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How to Assist a Student with Dysgraphia in the Classroom
by Lindsay Knobelauch, M.Ed., CCC-SLP
Writing is a hard task for many students. Students with poor handwriting and difficulty expressing themselves through writing may have a learning disability called dysgraphia. These students may avoid writing tasks or become frustrated during writing activities. They also have trouble writing clearly because they don't understand the information as they put it on the page. Students with poor handwriting may have inconsistent spacing between letters and words, inconsistent letter formation, and/or a mixture of lowercase and uppercase letters. Students with dysgraphia may become overwhelmed with the writing process.
Diagnosis
There is no specific test for dysgraphia, but the school psychologist can test students you suspect of having dysgraphia using a number of different assessments. There are two types of dysgraphia, specific and non-specific, and several classifications. The assessments listed below can help professionals pinpoint which type and classification of dysgraphia the student may have. Once teachers have this information, they can make appropriate accommodations and modifications to help the student during writing activities.
  • Processing Speed Index scores from the WISC-IV
  • Developmental Test of Visual-Motor Integration
  • Bender-Gestalt
  • Jordan Left-Right Reversal Test
  • Trails tests from the Halstead-Reitan Neuropsychological Battery
Signs and Symptoms
Simply having poor handwriting does not mean that your student has a diagnosis of dysgraphia. Along with poor handwriting, additional signs and symptoms of dysgraphia include:
  • Cramped or awkward pencil grip and body position.
  • Mixing printed and cursive letters within the same word.
  • Mixing lower- and uppercase letters within the same word.
  • Difficulty with syntax (forming sentences or phrases) and grammar (using rules to write sentences).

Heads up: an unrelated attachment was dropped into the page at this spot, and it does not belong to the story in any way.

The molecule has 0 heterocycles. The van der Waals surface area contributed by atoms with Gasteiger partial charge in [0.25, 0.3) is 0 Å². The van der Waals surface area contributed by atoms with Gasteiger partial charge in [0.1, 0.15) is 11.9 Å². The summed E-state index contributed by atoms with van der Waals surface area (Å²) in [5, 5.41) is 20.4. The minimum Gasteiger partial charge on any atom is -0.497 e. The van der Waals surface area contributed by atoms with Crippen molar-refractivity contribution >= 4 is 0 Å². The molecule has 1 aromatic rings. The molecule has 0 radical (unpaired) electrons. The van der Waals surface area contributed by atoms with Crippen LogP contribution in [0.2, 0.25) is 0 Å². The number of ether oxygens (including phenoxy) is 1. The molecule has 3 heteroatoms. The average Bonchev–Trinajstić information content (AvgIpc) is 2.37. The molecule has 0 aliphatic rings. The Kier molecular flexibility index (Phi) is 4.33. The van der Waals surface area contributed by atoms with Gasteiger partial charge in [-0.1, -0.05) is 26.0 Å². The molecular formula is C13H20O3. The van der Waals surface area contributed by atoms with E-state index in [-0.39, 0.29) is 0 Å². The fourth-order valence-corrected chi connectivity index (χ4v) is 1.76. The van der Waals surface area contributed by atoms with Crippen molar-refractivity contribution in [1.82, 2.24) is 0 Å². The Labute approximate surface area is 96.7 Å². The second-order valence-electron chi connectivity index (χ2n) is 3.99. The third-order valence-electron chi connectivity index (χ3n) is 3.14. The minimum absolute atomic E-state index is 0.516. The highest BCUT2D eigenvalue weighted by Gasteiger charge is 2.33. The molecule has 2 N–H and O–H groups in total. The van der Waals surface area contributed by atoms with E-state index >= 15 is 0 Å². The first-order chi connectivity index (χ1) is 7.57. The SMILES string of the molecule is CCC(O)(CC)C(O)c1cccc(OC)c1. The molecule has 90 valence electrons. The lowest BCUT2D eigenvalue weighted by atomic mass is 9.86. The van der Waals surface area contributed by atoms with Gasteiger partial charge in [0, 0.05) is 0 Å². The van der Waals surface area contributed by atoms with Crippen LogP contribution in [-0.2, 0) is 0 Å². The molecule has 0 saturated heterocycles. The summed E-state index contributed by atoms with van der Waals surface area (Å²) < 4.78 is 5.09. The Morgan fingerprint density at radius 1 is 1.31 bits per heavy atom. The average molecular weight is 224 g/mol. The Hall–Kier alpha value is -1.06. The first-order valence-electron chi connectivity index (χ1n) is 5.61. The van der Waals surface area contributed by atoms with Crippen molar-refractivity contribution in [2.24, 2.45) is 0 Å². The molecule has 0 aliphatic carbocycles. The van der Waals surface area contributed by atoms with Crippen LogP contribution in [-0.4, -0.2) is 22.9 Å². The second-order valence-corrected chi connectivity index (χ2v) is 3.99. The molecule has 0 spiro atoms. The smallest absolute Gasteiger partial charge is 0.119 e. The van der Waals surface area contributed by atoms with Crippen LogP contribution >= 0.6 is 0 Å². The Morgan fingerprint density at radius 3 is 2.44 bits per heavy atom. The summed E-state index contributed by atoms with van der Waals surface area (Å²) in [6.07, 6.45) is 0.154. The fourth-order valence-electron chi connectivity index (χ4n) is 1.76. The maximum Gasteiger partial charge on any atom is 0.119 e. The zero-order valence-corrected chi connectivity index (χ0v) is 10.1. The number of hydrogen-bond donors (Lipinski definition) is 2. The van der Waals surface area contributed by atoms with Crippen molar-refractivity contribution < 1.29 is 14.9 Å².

• Difficulty thinking and writing at the same time.
  • Unfinished or omitted words.
Accommodations
There are many ways to help a student with dysgraphia in your classroom. Below is a list of accommodations, modifications, and techniques to assist the student with dysgraphia.
  • Be patient and positive when practicing handwriting.
  • Encourage proper grip, posture, and paper positioning.
  • Allow the use of a word processor.
  • Use oral exams and allow students to dictate assignments to a scribe.
  • Avoid criticisms for sloppiness or illegibility.
  • Provide additional time for writing tasks.
  • Use writing paper with raised lines.
  • Allow students to use a line width that is most comfortable for them.
  • Reduce the amount of copying needed to complete an assignment.
  • Encourage the use of visual organizers to assist in outlining and brainstorming for extended writing assignments.
  • Encourage the student to use hand exercises when he/she becomes fatigued.
  • Have students complete writing activities in small steps.
Resources
Kay, M. J. (2007). What is dysgraphia? Retrieved December 21, 2007, from http://www.margaretkay.com/Dysgraphia.htm
Inclusion in Science Education for Students with Disabilities. (2007). Dysgraphia. Retrieved December 21, 2007, from http://www.as.wvu.edu/~scidis/dysgraphia.html
National Center for Learning Disabilities. (2007). Dysgraphia. Retrieved December 21, 2007, from http://www.ncld.org/
Learning Disabilities Associations of America. Dysgraphia. Retrieved December 21, 2007, from http://www.ldaamerica.org/aboutld/parents/ld_basics/dysgraphia.asp
 
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